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Figure 1: Soil Triangle
WHAT IS SOIL?
Briefly, soil is composed of four basic components: mineral solids, water, air and organic matter (including living biota).
Water is essential for soil life. Water is the medium that facilitates nutrient transport through the soil and enables plant nutrient uptake. Water also enables/facilitates the movement of microbes such as nematodes and bacteria through the soil.
Air is constantly moving in and out of the soil. Air provides the oxygen required for cell functioning in aerobic organisms including plant roots. Both air and water occupy the pore spaces (Figure 2) created within and between soil aggregates (clusters of sand, silt and clay particles bound together by particle surface chemistry and microbial and plant exudates).
Organic matter is any material that is part of or originated from living organisms. Organic matter may be divided into three fractions, the living, the dead (active fraction) and the very dead (stable fraction). The living soil organic matter fraction includes microorganisms, soil-dwelling insects, microarthropods, animals and plants. The dead fraction consists primarily of fresh residues from crops, recently dead microorganisms and insects, sloughed-off root cells, leaf litter, and manure, etc. This fraction is considered active. The sugars, proteins, cellulose and other simple compounds are quickly broken down (degraded) by soil microbes and used as a food source which fuels the soil microbial population. The exudates (sticky substances) produced by the microbes (and roots) as well as the microbes themselves (e.g. fungi) help bind the mineral particles together to form soil aggregates.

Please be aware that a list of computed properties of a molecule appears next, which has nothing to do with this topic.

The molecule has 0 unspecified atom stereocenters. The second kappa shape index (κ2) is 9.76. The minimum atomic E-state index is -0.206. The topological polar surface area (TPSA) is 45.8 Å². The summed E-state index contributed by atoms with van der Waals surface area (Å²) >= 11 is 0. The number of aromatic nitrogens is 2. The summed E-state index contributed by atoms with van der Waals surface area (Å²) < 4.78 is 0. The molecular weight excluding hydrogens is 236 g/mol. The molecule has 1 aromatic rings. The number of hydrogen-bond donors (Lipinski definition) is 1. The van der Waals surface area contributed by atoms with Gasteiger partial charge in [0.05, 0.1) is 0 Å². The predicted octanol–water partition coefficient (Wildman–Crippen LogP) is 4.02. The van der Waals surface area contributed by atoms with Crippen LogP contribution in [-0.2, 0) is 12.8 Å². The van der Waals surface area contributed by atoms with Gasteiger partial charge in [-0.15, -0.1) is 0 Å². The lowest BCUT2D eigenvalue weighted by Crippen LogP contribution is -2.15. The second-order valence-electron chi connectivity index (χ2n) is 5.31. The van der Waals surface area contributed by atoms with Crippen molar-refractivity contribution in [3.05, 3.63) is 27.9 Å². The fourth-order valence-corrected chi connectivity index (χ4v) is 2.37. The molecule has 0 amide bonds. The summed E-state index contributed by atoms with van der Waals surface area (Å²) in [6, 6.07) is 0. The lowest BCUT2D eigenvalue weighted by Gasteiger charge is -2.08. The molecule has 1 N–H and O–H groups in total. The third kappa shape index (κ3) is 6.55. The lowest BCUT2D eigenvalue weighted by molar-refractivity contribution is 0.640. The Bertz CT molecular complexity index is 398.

Mineral solids are stone fragments, sand, silt, and clay. It is the proportion of the latter three that determines the soil’s texture. For example, a soil that is composed of 70% silt, 20% sand and 10% clay can be classified as a silt loam using the soil texture triangle (Figure 1). Soil texture contributes to the inherent soil quality, the characteristics of the soil that result from soil forming processes. These characteristics are difficult to change through soil management.
Page Content Source: Cornell University (2009). Cornell Soil Health Manual. p 02.
Ministry of Industry, Commerce, Agriculture & Fisheries
Government of Jamaica